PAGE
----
No strangers to the modular game, Noise Engineering has brought its expertise to the plugin world. Engineering the Sound investigates.
From the sunny climes of California, synth company Noise Engineering has been plying its trade in Eurorack synth modules, effects, and plugins, building up a solid community of fans along the way. With a tagline that reads: “Get out of the box… and back in” and displaying a penchant for all things Latin in their titles, there’s a lot to love about this eccentric crew.
So when they announced the free beta testing for a trio of new plugins, the interest of Engineering the Sound was piqued. Made up of two synths and a distortion processor, there’s so much more to these elegantly designed and ultra-fun plugins than meets the eye.
Firstly, there’s the Ruina stereo distortion processor. Taking its inspiration from the company’s Ruina Versio hardware module, its classy interface belies the chaos it can cause in any signal chain. With its wavefolder, multiband saturator, sub octave generator, octaviser, and phase shifter, you can pull off subtle harmonic excitement, or unleash hell with the ‘Overdrive’ control, which can multiply gain 128-fold!
Based on the now-discontinued Sinc-Itor module, the Sinc Vereor is a lightweight yet intuitive wavefolding synth. Though it employs traditional waveshapes for sound generation, you blend sawtooth, triangle, and square waves to cook up entirely new textures (which you can then augment with a vintage chorus). The Vereor dynamics section is onboard (which also appears on the Virt Vereor), which features an ADSR envelope, with a multimode gate/filter.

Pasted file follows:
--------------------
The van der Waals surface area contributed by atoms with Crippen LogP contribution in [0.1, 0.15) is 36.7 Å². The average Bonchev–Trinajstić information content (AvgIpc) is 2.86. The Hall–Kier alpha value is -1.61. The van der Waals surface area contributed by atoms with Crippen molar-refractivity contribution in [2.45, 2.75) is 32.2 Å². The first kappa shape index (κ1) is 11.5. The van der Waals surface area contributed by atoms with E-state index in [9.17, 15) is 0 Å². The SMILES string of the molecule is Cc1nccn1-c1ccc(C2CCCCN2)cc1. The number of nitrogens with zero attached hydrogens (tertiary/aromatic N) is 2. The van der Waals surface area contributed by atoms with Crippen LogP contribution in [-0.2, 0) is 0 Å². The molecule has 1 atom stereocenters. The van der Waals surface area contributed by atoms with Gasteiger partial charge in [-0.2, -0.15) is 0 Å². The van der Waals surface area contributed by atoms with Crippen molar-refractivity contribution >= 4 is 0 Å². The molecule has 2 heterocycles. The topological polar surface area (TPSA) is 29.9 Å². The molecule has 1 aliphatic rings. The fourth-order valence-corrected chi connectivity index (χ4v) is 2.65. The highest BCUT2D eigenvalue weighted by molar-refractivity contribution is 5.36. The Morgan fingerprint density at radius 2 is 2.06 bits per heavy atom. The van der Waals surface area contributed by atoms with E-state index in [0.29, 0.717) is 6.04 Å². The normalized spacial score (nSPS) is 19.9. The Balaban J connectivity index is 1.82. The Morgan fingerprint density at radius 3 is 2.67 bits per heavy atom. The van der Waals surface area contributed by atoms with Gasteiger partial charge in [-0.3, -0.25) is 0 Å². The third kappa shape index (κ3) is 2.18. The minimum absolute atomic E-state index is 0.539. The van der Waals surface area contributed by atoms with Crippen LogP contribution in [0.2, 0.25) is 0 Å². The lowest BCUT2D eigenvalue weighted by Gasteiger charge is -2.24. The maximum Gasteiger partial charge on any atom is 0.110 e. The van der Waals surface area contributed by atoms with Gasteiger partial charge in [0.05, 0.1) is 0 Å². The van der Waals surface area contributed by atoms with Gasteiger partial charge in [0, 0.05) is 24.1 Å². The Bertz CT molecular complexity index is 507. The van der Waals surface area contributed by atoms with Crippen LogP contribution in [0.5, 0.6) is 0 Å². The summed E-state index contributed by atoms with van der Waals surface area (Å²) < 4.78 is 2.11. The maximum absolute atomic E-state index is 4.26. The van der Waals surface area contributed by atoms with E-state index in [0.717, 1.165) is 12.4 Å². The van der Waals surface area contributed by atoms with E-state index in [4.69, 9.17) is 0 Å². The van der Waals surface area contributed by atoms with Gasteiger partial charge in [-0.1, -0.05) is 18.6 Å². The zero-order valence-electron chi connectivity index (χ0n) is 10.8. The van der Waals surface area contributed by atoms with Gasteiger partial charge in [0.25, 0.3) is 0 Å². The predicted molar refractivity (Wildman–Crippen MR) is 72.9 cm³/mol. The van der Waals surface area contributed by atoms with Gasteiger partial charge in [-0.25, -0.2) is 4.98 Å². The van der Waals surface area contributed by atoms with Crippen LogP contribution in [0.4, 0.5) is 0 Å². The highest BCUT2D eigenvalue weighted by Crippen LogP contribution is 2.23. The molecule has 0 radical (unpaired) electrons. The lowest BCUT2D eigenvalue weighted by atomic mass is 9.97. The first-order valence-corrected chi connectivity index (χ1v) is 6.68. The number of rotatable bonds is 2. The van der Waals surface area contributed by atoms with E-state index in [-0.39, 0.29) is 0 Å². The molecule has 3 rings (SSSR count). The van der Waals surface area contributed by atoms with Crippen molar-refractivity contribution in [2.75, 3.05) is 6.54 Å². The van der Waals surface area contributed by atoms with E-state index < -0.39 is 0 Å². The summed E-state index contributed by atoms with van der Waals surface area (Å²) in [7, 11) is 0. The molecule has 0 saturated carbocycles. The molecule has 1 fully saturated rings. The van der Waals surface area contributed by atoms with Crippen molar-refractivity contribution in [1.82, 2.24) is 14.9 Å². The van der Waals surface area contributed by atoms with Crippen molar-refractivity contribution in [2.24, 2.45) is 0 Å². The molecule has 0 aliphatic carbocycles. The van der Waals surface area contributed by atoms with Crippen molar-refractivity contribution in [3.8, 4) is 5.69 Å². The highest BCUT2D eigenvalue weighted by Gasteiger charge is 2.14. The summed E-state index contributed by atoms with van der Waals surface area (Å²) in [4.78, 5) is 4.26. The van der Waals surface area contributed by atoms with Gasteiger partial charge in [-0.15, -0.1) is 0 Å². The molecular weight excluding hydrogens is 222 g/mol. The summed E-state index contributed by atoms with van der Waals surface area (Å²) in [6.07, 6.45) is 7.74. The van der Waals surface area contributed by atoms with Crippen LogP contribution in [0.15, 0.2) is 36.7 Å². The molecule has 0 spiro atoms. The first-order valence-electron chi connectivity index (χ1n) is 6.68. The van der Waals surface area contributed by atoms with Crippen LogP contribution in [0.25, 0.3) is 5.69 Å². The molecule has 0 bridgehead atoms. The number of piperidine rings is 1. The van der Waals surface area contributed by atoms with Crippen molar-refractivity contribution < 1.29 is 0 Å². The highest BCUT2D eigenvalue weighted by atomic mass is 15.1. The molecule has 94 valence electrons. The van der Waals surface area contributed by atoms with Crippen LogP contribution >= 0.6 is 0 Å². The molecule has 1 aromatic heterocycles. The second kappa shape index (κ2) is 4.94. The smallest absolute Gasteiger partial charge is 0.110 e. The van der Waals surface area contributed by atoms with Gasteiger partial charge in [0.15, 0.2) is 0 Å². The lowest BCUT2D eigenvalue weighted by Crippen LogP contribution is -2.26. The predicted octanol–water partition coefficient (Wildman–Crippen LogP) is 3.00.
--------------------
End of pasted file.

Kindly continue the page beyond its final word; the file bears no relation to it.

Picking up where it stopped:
Virt Vereor is an equally powerful synth based on Noise Engineering‘s algorithms for the Arturia MicroFreak. Combined with the Sinc Vereor, you’ve got two instruments that share similar controls with a wide spectrum of sound design possibilities.
The GUI of all three plugins offers the spacious and intuitive experience of Noise Engineering‘s hardware while providing a bit of plugin only flair. You can switch up the graphics colours with the click of a button and even add a little ‘Fire’ (streaks of colour that follow the moving wave shapes, for example). Overall, the aesthetic is sparse and clean — but owing to its vector-based retro gaming aesthetic — vibey as hell. Obviously, this injection of personality doesn’t affect the sound, but with so many garish plugins out there, it’s a breath of fresh air to combine brilliant sound and visual design.
What’s more, at the time of writing, this trio of excellent plugins comes free. Though it’s still in the beta testing phase, the team at Engineering the Sound couldn’t detect any bugs, so giving these powerful tools a go is a no brainer. And when they do hit the shop floor, no doubt there’ll be a slew of customers ready to part with their hard-earned cash for these plugins.
For all the details, head over to Noise Engineering.